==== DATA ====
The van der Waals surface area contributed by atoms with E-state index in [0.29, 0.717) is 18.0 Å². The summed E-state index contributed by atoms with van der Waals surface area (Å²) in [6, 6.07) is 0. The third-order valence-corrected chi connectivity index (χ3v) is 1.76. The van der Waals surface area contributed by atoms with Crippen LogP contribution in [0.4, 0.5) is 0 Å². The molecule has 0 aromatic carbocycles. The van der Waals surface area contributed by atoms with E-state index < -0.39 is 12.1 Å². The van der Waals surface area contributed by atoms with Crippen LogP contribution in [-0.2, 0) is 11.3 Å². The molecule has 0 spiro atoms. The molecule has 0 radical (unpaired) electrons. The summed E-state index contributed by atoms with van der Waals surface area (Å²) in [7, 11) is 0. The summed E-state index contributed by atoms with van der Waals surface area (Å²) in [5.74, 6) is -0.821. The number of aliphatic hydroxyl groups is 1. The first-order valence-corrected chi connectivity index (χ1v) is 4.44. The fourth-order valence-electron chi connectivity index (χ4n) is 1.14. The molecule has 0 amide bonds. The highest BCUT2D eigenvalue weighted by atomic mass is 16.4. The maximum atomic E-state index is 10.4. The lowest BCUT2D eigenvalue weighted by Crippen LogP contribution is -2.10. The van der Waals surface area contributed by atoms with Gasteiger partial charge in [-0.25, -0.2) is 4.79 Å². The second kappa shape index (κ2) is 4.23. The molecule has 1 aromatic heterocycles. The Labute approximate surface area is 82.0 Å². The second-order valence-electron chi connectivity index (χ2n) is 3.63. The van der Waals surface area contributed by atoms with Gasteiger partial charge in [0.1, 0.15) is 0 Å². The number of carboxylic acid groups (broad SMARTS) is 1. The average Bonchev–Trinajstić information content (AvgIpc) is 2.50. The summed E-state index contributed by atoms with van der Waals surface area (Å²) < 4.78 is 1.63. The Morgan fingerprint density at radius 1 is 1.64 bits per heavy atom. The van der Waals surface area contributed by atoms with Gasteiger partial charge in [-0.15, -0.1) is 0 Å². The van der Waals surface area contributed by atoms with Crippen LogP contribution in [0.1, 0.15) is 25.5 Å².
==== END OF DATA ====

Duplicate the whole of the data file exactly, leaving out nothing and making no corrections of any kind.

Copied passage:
The van der Waals surface area contributed by atoms with E-state index in [0.29, 0.717) is 18.0 Å². The summed E-state index contributed by atoms with van der Waals surface area (Å²) in [6, 6.07) is 0. The third-order valence-corrected chi connectivity index (χ3v) is 1.76. The van der Waals surface area contributed by atoms with Crippen LogP contribution in [0.4, 0.5) is 0 Å². The molecule has 0 aromatic carbocycles. The van der Waals surface area contributed by atoms with E-state index < -0.39 is 12.1 Å². The van der Waals surface area contributed by atoms with Crippen LogP contribution in [-0.2, 0) is 11.3 Å². The molecule has 0 spiro atoms. The molecule has 0 radical (unpaired) electrons. The summed E-state index contributed by atoms with van der Waals surface area (Å²) in [7, 11) is 0. The summed E-state index contributed by atoms with van der Waals surface area (Å²) in [5.74, 6) is -0.821. The number of aliphatic hydroxyl groups is 1. The first-order valence-corrected chi connectivity index (χ1v) is 4.44. The fourth-order valence-electron chi connectivity index (χ4n) is 1.14. The molecule has 0 amide bonds. The highest BCUT2D eigenvalue weighted by atomic mass is 16.4. The maximum atomic E-state index is 10.4. The lowest BCUT2D eigenvalue weighted by Crippen LogP contribution is -2.10. The van der Waals surface area contributed by atoms with Gasteiger partial charge in [-0.25, -0.2) is 4.79 Å². The second kappa shape index (κ2) is 4.23. The molecule has 1 aromatic heterocycles. The Labute approximate surface area is 82.0 Å². The second-order valence-electron chi connectivity index (χ2n) is 3.63. The van der Waals surface area contributed by atoms with Gasteiger partial charge in [0.1, 0.15) is 0 Å². The number of carboxylic acid groups (broad SMARTS) is 1. The average Bonchev–Trinajstić information content (AvgIpc) is 2.50. The summed E-state index contributed by atoms with van der Waals surface area (Å²) < 4.78 is 1.63. The Morgan fingerprint density at radius 1 is 1.64 bits per heavy atom. The van der Waals surface area contributed by atoms with Gasteiger partial charge in [-0.15, -0.1) is 0 Å². The van der Waals surface area contributed by atoms with Crippen LogP contribution in [0.1, 0.15) is 25.5 Å².